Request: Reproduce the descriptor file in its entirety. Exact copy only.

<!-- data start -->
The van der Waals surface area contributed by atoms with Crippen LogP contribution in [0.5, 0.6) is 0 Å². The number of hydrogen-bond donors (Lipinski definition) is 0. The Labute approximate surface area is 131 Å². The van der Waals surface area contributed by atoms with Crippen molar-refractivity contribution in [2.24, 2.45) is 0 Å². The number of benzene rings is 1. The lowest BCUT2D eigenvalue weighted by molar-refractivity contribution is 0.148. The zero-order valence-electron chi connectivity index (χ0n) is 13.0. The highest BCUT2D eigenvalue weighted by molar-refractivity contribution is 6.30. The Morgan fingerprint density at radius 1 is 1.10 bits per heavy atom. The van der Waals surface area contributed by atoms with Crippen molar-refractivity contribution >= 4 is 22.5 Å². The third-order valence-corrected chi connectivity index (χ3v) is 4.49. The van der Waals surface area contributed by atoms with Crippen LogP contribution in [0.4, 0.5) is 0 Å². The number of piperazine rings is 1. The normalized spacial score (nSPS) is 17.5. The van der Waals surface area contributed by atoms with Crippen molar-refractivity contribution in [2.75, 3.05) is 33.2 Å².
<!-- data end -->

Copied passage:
The van der Waals surface area contributed by atoms with Crippen LogP contribution in [0.5, 0.6) is 0 Å². The number of hydrogen-bond donors (Lipinski definition) is 0. The Labute approximate surface area is 131 Å². The van der Waals surface area contributed by atoms with Crippen molar-refractivity contribution in [2.24, 2.45) is 0 Å². The number of benzene rings is 1. The lowest BCUT2D eigenvalue weighted by molar-refractivity contribution is 0.148. The zero-order valence-electron chi connectivity index (χ0n) is 13.0. The highest BCUT2D eigenvalue weighted by molar-refractivity contribution is 6.30. The Morgan fingerprint density at radius 1 is 1.10 bits per heavy atom. The van der Waals surface area contributed by atoms with Crippen molar-refractivity contribution >= 4 is 22.5 Å². The third-order valence-corrected chi connectivity index (χ3v) is 4.49. The van der Waals surface area contributed by atoms with Crippen LogP contribution in [0.4, 0.5) is 0 Å². The number of piperazine rings is 1. The normalized spacial score (nSPS) is 17.5. The van der Waals surface area contributed by atoms with Crippen molar-refractivity contribution in [2.75, 3.05) is 33.2 Å².